With minutia to detail, the board took a break at 8:22pm, resuming at 8:43pm. The votes were taken at 9:25pm with adjournment right after that.
While the height issue received much discussion, it was repeatedly pointed out that the amendment could only be applied to other projects in this community plan area – not universally throughout the basin.
This is an important fact because the Homewood project that is also in the TRPA process wants to be granted a height variance.
Some of the problem is how TRPA measures the height of buildings. The controversy is when a structure is built on a slope. Instead of measuring from the foundation to the roof at each spot, height is essentially calculated by the lowest point to the highest point.
Traffic was another major sticking point. The environmental document says vehicle miles traveled will be reduced. Many who spoke took issue with how this statement came to be.
VMT is a huge component of air quality measurements.
Mixed use is designed to reduce vehicle miles traveled. This is because people have what they want in one place instead of needing to make multiple stops.
But one could easily argue casinos by nature are mixed use based on being a hotel, casino, having restaurants and sometimes a spa – meaning this new project may not change how people travel to the site on Highway 28.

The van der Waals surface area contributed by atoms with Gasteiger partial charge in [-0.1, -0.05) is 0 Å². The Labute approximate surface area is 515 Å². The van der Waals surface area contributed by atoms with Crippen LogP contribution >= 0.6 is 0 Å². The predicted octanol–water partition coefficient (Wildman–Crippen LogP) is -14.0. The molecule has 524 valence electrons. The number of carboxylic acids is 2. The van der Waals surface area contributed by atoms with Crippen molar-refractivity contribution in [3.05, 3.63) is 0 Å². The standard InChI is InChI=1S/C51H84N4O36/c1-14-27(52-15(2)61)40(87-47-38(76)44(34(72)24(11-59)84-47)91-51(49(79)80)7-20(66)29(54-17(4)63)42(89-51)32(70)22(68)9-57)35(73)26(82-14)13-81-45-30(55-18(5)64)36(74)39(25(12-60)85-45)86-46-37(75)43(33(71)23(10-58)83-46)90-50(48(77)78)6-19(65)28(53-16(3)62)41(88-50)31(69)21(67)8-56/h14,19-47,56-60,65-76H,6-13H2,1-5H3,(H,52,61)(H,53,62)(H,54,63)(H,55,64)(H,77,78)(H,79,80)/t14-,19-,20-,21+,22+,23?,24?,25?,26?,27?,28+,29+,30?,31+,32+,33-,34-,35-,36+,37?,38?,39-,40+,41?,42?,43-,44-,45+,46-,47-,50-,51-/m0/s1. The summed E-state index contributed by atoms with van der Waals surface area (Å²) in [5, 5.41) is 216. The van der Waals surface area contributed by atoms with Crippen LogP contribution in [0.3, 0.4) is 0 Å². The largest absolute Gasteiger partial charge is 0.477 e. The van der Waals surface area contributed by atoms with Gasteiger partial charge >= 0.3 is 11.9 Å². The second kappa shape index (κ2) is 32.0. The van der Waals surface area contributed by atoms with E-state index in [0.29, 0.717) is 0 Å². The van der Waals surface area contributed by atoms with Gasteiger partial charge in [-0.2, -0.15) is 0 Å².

About an hour was spent by the board discussing how traffic studies are done, what goes into them, the standards of the studies and validity of them.
What the public wanted to know is how Wittenberg wants to increase patronage with a new complex, but traffic will be less. That question was never answered.
Although Boulder Bay has to put money into public transit, it’s a well-known fact people who live and visit the basin like to drive their cars. This was obvious by the full parking lot at North Tahoe Event Center and lack of carpooling.
Another concern was the transfer of tourist accommodation units – including 72 from the old Colony Inn in South Lake Tahoe to Boulder Bay.
The failed convention center project in South Lake Tahoe that has left the South Shore with a more blighted eyesore of concrete and rebar than the rundown buildings that had been there before was repeatedly brought up.
No one wants another hole in the basin. To help combat that, Wittenberg is going to have to prove he has financing before he can break ground.
Another bone of contention is erosion control measures (best management practices) have only been temporary since Wittenberg bought the property a handful of years ago. The reasoning being he would have to undo those as construction took place.
Board member Clem Shute proposed changing the five-year mandate to have a bond to fund BMPs to be extended to 20 years. This is to ensure that if the project goes belly-up, the property owner is still doing the basics to keep sediment from going into the lake. This was added to the requirements.
When the project is done, it will reduce the amount of sediment reaching Lake Tahoe by 90 percent – going to 3,500 pounds a year.
Another thing the project will do is bring jobs to the area. It’s estimated Boulder Bay will employ more than 200 people.